“These plans offer a false sense of security,” said Jenny Chumbley Hogue, who runs an insurance agency in the north Dallas area of Texas. She refuses to offer them to her clients.
Several states have taken action against one ministry they say has deceived people about what they are buying. “The nature of what we’re hearing from consumers around the state is absolutely heart breaking,” said Kate Harris, chief deputy insurance commissioner in Colorado, one of the states that is trying to prevent the ministry from operating there.
But health-share ministries have become particularly attractive to people like the Collie family who don’t qualify for a federal subsidy and can’t afford an A.C.A. plan. Even though premiums in the A.C.A. market have stabilized, critics of the law insist people need alternatives. “That’s the real driver behind the growth,” said Dr. Dave Weldon, a former Republican congressman from Florida who is president of the Alliance of Health Care Sharing Ministries, which represents the two largest groups.
When Dan Plato left his job to become self-employed as a consultant, he discovered that an A.C.A. policy for 2018 would cost his family around $1,300 a month. “It was very expensive and beyond our needs,” he said. Membership in Liberty Healthshare, a ministry established by Mennonites in Canton, Ohio, was less than half the price, according to Mr. Plato, who blogged about his experience.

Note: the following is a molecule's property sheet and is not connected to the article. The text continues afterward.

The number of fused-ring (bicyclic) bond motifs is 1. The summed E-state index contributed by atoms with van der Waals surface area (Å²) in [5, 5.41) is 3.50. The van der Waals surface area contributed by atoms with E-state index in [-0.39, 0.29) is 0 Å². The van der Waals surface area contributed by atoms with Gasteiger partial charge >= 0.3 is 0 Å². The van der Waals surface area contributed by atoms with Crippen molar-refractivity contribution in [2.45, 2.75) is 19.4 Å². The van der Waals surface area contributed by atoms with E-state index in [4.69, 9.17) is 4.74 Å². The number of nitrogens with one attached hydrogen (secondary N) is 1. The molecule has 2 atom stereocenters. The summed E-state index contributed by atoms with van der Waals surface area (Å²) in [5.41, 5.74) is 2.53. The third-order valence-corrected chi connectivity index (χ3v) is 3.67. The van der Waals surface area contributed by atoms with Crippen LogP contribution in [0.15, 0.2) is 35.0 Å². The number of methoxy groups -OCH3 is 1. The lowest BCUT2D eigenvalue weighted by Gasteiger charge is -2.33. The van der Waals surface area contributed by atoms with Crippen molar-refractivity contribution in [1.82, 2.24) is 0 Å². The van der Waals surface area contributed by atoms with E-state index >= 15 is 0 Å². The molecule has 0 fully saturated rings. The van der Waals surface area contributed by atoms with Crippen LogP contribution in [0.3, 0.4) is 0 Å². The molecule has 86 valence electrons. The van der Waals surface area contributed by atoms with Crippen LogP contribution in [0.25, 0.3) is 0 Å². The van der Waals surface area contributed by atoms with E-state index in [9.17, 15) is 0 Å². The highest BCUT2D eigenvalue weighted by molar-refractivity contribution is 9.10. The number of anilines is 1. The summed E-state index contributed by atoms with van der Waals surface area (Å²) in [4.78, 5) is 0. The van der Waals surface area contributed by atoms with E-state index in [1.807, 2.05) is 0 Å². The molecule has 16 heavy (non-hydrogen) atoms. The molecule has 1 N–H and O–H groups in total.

But some Liberty members reported trouble getting their medical bills covered. Mr. Plato says a small bill for flu shots went unpaid and ended up in collection. At the end of the year, he was left wondering if Liberty would be able to cover the family in the event of a serious medical emergency. “It’s not something we could trust in that situation,” said Mr. Plato, who switched to one of the plans offered by United Healthcare also exempt from the A.C.A. rules for 2019.
Robyn Lytle, who works as an event planner in Chicago, joined Liberty for 2018, only to find that her daughter’s medical tests were never paid. “It’s been a year and half, and I’ve been sent to collection,” said Ms. Lytle, who says Liberty had covered some of her family’s other expenses. She switched to an A.C.A. plan for 2019.
Liberty Healthshare declined to comment.
Other people complain that the ministries can be vague about coverage. Greg Snider and his wife joined Medi-Share, the program offered by Christian Care Ministry. Based in West Melbourne, Fla. Medi-Share says it has more than 400,000 members across the country.
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